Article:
In 2009, Iraq held two rounds of auctions for international energy firms to bid on its oil fields. That resulted in the return of foreign companies to Iraq’s petroleum industry after a decade long drought, because of international sanctions. Afterward, Iraq announced that it would reach 12 million barrels a day in capacity by 2017. If that was accomplished it would be one of the greatest expansions in world history. Unfortunately for Iraq, no one believed that figure was possible. Now, Shell, one of the firms that successfully participated in the 2009 bidding, is in talks with the Oil Ministry to reconfigure its deal. It wants to reduce its production target, and extend its timeline by several years. If it accomplishes that, all the other oil companies working in Iraq are likely to want to renegotiate their terms as well.
|Map of Majnoon and Iraq's major southern and central oil fields (BBC)|
Shell is developing the Majnoon field in Basra, but is in talks with the Oil Ministry to change its contract. Shell originally won rights to the bloc in December 2009, putting in a winning bid with Malaysia’s Petronas. The two agreed to produce 1.8 million barrels a day by 2017. Currently, Majnoon is pumping 65,000 barrels a day. Shell wants to reduce its production target to 1 million barrels a day, and extend the date that’s to be reached by twenty years or more. The company would also like to reduce its investment in the field from the original amount of $50 billion to around $40 billion. Shell has already spent $1 billion on the field since 2010, and plans on investing another $1 billion this year. The corporation has already met with Iraqi officials once in March 2012, and is supposed to meet again in May in Lebanon. The Oil Ministry seems to be open to Shell’s proposals, but will not budge on the remuneration fee of $1.39 per barrel. The production goals and dates were based upon the bidding that took place in 2009. The oil companies worked out fees and numbers with the Oil Ministry until they got to a point where they thought they could make a profit. They were not based upon any sound analysis of the fields, the country’s infrastructure, Iraq’s needs or anything else substantive. That’s how Iraq came to claim it could reach 12 million barrels a day in capacity by 2017, even though no one believed that was possible. Deputy Premier Hussein Shahristani, who is in charge of Iraq’s energy policy, has already officially dropped that mark to 11 million barrels by 2020, but the Oil Ministry has talked about cutting that even more to 8-8.5 million barrels. Some analysts and oil company executives believe that a more realistic figure might be 6 million barrels a day. From the start, Shell knew it could not reach the numbers it set in its 2009 bid. It went ahead anyway, because it wanted to get into the Iraqi market along with all the other firms, because of its huge, untapped potential. Some believe that Iraq has enough petroleum reserves to maintain international prices in the future as demand increases, and other countries cut back on their production. There was no way that Shell was going to miss out on that. After it started work in Iraq, reality kicked in, and that has led it to enter into talks with Baghdad to change its deal.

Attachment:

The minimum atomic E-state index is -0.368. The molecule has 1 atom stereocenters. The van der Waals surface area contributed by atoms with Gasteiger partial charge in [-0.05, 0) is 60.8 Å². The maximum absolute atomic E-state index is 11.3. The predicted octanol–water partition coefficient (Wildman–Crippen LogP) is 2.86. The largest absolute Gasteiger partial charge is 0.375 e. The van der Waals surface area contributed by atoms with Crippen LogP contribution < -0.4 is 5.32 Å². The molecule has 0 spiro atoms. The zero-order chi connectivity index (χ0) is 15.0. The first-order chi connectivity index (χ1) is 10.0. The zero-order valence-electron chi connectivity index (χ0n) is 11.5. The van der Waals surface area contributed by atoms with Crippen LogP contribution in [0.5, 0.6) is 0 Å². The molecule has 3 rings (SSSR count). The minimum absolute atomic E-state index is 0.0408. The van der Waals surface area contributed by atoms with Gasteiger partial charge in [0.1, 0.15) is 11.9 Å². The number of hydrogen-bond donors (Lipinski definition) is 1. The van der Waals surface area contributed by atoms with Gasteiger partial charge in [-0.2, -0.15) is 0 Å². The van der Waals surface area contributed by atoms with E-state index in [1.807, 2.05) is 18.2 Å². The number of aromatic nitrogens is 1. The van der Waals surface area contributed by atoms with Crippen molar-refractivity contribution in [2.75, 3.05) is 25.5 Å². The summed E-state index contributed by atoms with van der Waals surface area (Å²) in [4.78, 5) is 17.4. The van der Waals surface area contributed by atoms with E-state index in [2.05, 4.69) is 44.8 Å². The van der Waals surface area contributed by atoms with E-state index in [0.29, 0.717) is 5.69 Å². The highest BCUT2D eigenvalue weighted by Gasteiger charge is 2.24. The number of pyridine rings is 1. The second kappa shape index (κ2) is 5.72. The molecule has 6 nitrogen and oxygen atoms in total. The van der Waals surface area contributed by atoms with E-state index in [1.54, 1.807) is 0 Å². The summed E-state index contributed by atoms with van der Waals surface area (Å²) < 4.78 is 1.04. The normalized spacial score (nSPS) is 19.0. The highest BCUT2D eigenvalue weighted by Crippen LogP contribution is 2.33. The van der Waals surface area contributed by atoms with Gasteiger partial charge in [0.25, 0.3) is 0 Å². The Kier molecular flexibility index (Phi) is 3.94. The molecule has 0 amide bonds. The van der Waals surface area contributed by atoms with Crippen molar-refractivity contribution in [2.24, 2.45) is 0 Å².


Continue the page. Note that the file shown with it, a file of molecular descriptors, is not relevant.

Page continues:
Shell’s negotiations could lead to revising all of Iraq’s oil contracts. Companies have complained about the work environment in the country due to red tape holding up everything from visas to equipment shipped into the country. Some companies have gotten into payment disputes, and Iraq lacks adequate infrastructure, and what it has is aging. That causes bottlenecks, such as not having enough pipeline or storage capacity to deal with all the increased production that the foreign companies have achieved so far. Many of the fields along the border with Iran also need mine clearing due to unexploded ordinance from the Iran-Iraq War. If Shell is successful in their bargaining, it is likely that all the other companies that signed deals in 2009 will ask to change theirs as well. That will lead to more realistic figures for Iraq’s oil industry, and give the companies breathing room, because they were facing penalties if they did not reach their marks. Deputy Premier Shahristani has already talked about coming up with new numbers based upon conversations with energy executives, so Baghdad is open to these revisions. It’s just a matter of time then, before Shell is likely to emerge with a reconfigured contract, with others following suit.
The two bid rounds for Iraqi oil fields in 2009 were as much a development story, as a political one. Iraq wanted to announce that it was returning as a major player in international markets after years of wars, sanctions, and the U.S. invasion. Its claim that it could reach 12 million barrels in capacity was as much a political statement to that affect as anything else. No other country has ever been able to produce that much in such a short amount of time, so analysts were always skeptical, but the headlines still went around the world, which was what Baghdad wanted. Now after a few years of actual work in Iraq, companies are slowly going to the Oil Ministry asking for new terms. Shell is the first one to officially do so, and could set the standard for all the others. The results will be much more realistic numbers for how much oil Iraq is likely to produce in the future. That doesn’t mean Iraq will still not have large growth, and play a more important role in OPEC, it just won’t be as big as some originally claimed.
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